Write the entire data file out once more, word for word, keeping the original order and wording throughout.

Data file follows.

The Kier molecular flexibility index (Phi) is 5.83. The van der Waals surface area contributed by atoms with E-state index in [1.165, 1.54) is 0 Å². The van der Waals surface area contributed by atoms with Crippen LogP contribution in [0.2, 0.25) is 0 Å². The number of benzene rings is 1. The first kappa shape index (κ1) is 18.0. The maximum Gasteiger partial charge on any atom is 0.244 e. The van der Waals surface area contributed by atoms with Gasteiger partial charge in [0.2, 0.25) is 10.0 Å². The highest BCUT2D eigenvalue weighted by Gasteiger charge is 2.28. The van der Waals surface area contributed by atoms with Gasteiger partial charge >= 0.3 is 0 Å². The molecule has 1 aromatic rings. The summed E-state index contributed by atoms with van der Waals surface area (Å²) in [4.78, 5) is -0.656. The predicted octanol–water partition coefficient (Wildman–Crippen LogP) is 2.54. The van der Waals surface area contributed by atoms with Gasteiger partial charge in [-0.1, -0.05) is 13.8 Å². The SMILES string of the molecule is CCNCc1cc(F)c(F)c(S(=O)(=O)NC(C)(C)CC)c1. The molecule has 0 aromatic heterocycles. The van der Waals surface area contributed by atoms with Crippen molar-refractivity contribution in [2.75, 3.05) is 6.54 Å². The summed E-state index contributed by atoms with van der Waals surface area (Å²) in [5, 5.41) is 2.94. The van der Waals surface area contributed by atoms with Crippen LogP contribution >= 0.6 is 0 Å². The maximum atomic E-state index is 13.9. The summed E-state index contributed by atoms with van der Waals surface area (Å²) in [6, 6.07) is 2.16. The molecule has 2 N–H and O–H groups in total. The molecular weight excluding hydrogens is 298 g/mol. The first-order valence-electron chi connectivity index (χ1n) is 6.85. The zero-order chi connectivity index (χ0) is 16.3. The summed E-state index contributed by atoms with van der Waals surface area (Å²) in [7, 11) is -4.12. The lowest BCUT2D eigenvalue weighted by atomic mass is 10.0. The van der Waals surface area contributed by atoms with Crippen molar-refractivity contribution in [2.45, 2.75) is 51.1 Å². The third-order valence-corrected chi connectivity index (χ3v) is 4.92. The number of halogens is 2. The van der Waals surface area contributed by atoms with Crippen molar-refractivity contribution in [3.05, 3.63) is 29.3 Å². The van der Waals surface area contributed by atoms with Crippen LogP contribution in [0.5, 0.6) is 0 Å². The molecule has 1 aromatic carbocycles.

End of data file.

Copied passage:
The Kier molecular flexibility index (Phi) is 5.83. The van der Waals surface area contributed by atoms with E-state index in [1.165, 1.54) is 0 Å². The van der Waals surface area contributed by atoms with Crippen LogP contribution in [0.2, 0.25) is 0 Å². The number of benzene rings is 1. The first kappa shape index (κ1) is 18.0. The maximum Gasteiger partial charge on any atom is 0.244 e. The van der Waals surface area contributed by atoms with Gasteiger partial charge in [0.2, 0.25) is 10.0 Å². The highest BCUT2D eigenvalue weighted by Gasteiger charge is 2.28. The van der Waals surface area contributed by atoms with Gasteiger partial charge >= 0.3 is 0 Å². The molecule has 1 aromatic rings. The summed E-state index contributed by atoms with van der Waals surface area (Å²) in [4.78, 5) is -0.656. The predicted octanol–water partition coefficient (Wildman–Crippen LogP) is 2.54. The van der Waals surface area contributed by atoms with Gasteiger partial charge in [-0.1, -0.05) is 13.8 Å². The SMILES string of the molecule is CCNCc1cc(F)c(F)c(S(=O)(=O)NC(C)(C)CC)c1. The molecule has 0 aromatic heterocycles. The van der Waals surface area contributed by atoms with Crippen molar-refractivity contribution in [2.75, 3.05) is 6.54 Å². The summed E-state index contributed by atoms with van der Waals surface area (Å²) in [5, 5.41) is 2.94. The van der Waals surface area contributed by atoms with Crippen LogP contribution >= 0.6 is 0 Å². The maximum atomic E-state index is 13.9. The summed E-state index contributed by atoms with van der Waals surface area (Å²) in [6, 6.07) is 2.16. The molecule has 2 N–H and O–H groups in total. The molecular weight excluding hydrogens is 298 g/mol. The first-order valence-electron chi connectivity index (χ1n) is 6.85. The zero-order chi connectivity index (χ0) is 16.3. The summed E-state index contributed by atoms with van der Waals surface area (Å²) in [7, 11) is -4.12. The lowest BCUT2D eigenvalue weighted by atomic mass is 10.0. The van der Waals surface area contributed by atoms with Crippen molar-refractivity contribution in [2.45, 2.75) is 51.1 Å². The third-order valence-corrected chi connectivity index (χ3v) is 4.92. The number of halogens is 2. The van der Waals surface area contributed by atoms with Crippen molar-refractivity contribution in [3.05, 3.63) is 29.3 Å². The van der Waals surface area contributed by atoms with Crippen LogP contribution in [0.5, 0.6) is 0 Å². The molecule has 1 aromatic carbocycles.